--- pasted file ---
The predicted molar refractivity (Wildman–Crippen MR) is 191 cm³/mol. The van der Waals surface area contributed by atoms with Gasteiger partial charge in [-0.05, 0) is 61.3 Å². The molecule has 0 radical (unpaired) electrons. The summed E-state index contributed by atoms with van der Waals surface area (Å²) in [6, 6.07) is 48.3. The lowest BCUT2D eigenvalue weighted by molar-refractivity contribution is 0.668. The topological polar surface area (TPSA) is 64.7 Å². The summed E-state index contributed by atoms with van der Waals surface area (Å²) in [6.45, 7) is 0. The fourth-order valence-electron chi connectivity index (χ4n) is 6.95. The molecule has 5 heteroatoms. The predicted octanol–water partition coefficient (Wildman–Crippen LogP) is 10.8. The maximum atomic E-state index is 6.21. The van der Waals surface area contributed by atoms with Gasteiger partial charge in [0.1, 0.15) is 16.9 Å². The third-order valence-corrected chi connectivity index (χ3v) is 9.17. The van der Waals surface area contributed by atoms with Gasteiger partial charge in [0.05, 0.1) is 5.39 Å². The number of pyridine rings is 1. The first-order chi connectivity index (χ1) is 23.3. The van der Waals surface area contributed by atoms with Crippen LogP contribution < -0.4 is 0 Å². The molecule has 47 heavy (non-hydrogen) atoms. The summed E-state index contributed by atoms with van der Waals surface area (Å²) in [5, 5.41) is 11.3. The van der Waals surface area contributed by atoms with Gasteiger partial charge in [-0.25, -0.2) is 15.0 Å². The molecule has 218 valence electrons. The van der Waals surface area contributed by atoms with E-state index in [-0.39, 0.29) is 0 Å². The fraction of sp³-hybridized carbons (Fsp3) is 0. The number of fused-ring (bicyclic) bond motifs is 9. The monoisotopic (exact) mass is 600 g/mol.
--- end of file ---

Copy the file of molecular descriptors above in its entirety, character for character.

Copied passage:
The predicted molar refractivity (Wildman–Crippen MR) is 191 cm³/mol. The van der Waals surface area contributed by atoms with Gasteiger partial charge in [-0.05, 0) is 61.3 Å². The molecule has 0 radical (unpaired) electrons. The summed E-state index contributed by atoms with van der Waals surface area (Å²) in [6, 6.07) is 48.3. The lowest BCUT2D eigenvalue weighted by molar-refractivity contribution is 0.668. The topological polar surface area (TPSA) is 64.7 Å². The summed E-state index contributed by atoms with van der Waals surface area (Å²) in [6.45, 7) is 0. The fourth-order valence-electron chi connectivity index (χ4n) is 6.95. The molecule has 5 heteroatoms. The predicted octanol–water partition coefficient (Wildman–Crippen LogP) is 10.8. The maximum atomic E-state index is 6.21. The van der Waals surface area contributed by atoms with Gasteiger partial charge in [0.1, 0.15) is 16.9 Å². The third-order valence-corrected chi connectivity index (χ3v) is 9.17. The van der Waals surface area contributed by atoms with Gasteiger partial charge in [0.05, 0.1) is 5.39 Å². The number of pyridine rings is 1. The first-order chi connectivity index (χ1) is 23.3. The van der Waals surface area contributed by atoms with Crippen LogP contribution < -0.4 is 0 Å². The molecule has 47 heavy (non-hydrogen) atoms. The summed E-state index contributed by atoms with van der Waals surface area (Å²) in [5, 5.41) is 11.3. The van der Waals surface area contributed by atoms with Gasteiger partial charge in [-0.25, -0.2) is 15.0 Å². The molecule has 218 valence electrons. The van der Waals surface area contributed by atoms with E-state index in [-0.39, 0.29) is 0 Å². The fraction of sp³-hybridized carbons (Fsp3) is 0. The number of fused-ring (bicyclic) bond motifs is 9. The monoisotopic (exact) mass is 600 g/mol.